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The Lord Is Faithful

John 6:1-14

Just prior to this story Christ had sent out the disciples in pairs to preach and cast out demons. They came back exhausted but exhilarated. In Mark 6:31, Christ said “Come ye yourselves apart into a desert place and rest awhile.” We need to balance work with some recreation. Apart from the resurrection, this is the only miracle that is recorded by all four gospel writers. This event took place in the spring just before the Passover. Every miracle reveals something about the Lord and in this case, it is His faithfulness.

First we see Jesus’ faithfulness in teaching (6:1-4). Jesus and the disciples were exhausted. The rest and retreat Jesus had planned never came to pass. Emotionally, Christ was drained, in part because of the news of John the Baptist’s murder by Herod. Physically, Christ was worn because of the ministry demands. Famous people often have little privacy and pressing demands. Verse two tells us the multitude followed because of the miracles and healings, not because they believed He was the Messiah. Spiritual opposition was mounting.

But Jesus was spiritually committed. Our occupation makes us look at people differently: a barber or beautician evaluates people’s haircut, a salesman sees potential buyers, a counselor classifies individuals as problem types, but Christ the Great Shepherd saw the people as sheep–sick, hungry, and in need of a Shepherd. Christ grew weary in ministry but never stopped ministering to people. Love for Christ and compassion for people will keep us motivated to serve. Jesus saturated the multitudes with His teaching. Teaching is one of the thrusts of the Great Commission, and one of the three most important spiritual gifts (I Cor 12:28). Jesus was the epitome of the pastor-teacher (Eph 4:11).

Next we see His faithfulness in training (6:5-7). Jesus inquired of Philip where to buy bread; he was from nearby Bethsaida. But Christ wasn’t looking for information, just faith. When Philip first met the Lord, he told Nathaniel that he had found the one of whom Moses wrote (John 1:45). Would Philip remember Moses gave bread to the Israelites in the wilderness? Would he understand that someone far greater than Moses was here, someone fully capable of meeting their greatest need? Two hundred denarii was eight months wages for the common man. It would drain their resources! Ministry is costly, but money is not the solution to every problem, especially spiritual ones!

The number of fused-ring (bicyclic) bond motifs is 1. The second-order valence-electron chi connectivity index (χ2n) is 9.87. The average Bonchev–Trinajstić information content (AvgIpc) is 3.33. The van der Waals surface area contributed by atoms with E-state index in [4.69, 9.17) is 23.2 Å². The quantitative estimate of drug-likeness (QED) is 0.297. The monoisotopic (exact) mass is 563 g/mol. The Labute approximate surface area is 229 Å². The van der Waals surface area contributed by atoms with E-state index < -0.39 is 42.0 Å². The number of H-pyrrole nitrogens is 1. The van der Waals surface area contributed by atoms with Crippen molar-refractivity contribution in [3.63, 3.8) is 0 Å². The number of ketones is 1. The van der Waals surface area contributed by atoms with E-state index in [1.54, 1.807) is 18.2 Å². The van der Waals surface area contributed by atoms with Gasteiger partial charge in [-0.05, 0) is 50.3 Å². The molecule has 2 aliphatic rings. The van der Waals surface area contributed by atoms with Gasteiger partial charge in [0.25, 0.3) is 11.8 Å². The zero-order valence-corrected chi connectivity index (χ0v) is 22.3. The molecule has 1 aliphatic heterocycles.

The disciple’s response in the other gospel accounts was, “Send them away,” “Get rid of the problem.” In Mark 6:37, Jesus said, “You give them to eat.” That should be emblazoned over the entrance of every church–our mission is to feed the spiritually hungry! But the disciples were looking at the circumstances instead of looking to Christ. When we leave Christ out of our calculations, we will always come up with the wrong conclusion. One constant challenge for the Christian is to see his obstacles through the eyes of faith. The disciples had knowledge; they had sat at the feet of Jesus; they had experience; they had witnessed many miracles; but they still lacked faith, an essential in successful Christian living.

Finally we see Jesus’ faithfulness in tending to the people (6:8-14). Great needs, little faith–the stage is set for a miracle. Barley loaves were flat cakes and the fish were probably similar to sardines. Not a lot to work with? Put it in the hands of the Savior. Jesus specializes in adequacies. Little is much when God is in it! Barley cakes were poor people’s food, simple and crude fare (Ezek 13:19). Sometimes in the local church people do not share their lives or their homes because of embarrassment as they compare their fare with someone else’s. Let me encourage you to invite others over, to utilize what you have! Christ taught and He healed, and was hospitable, often feeding His guests.

Obeying Christ’s words, the disciples direct the 5,000 men and unknown number of women and children (most commentators estimate around 20,000 people) to sit in groups of fifties. They must have been nervous like going grocery shopping on faith. Jesus gave thanks publicly and so should we! By that act he reminded the people that God is the source of all good and needful gifts. Then he gave the lunch to the disciples, He often uses others to be channels of His blessings. This was not some sacramental fragment as some would teach. Nor did the boy giving his lunch to Jesus shame the rest of the crowd into sharing their food with one another. This was a miracle great enough that the crowd wanted to make Jesus king (15). The people ate as much as they wanted and 12 baskets were left over! The disciples gathered up the leftovers, which was good stewardship – nothing wasted. There is a divine abundance of the Bread of Life too. The atonement is sufficient for all who will believe!

In conclusion, what is your hunger today? Many that we meet are lost and gnawing in their souls, looking for something to fill the void of their emptiness, loneliness, and meaninglessness. Jesus is the provision. Everyone in the story in John 6 got hungry again, but all who partake of the Bread of Life will never hunger!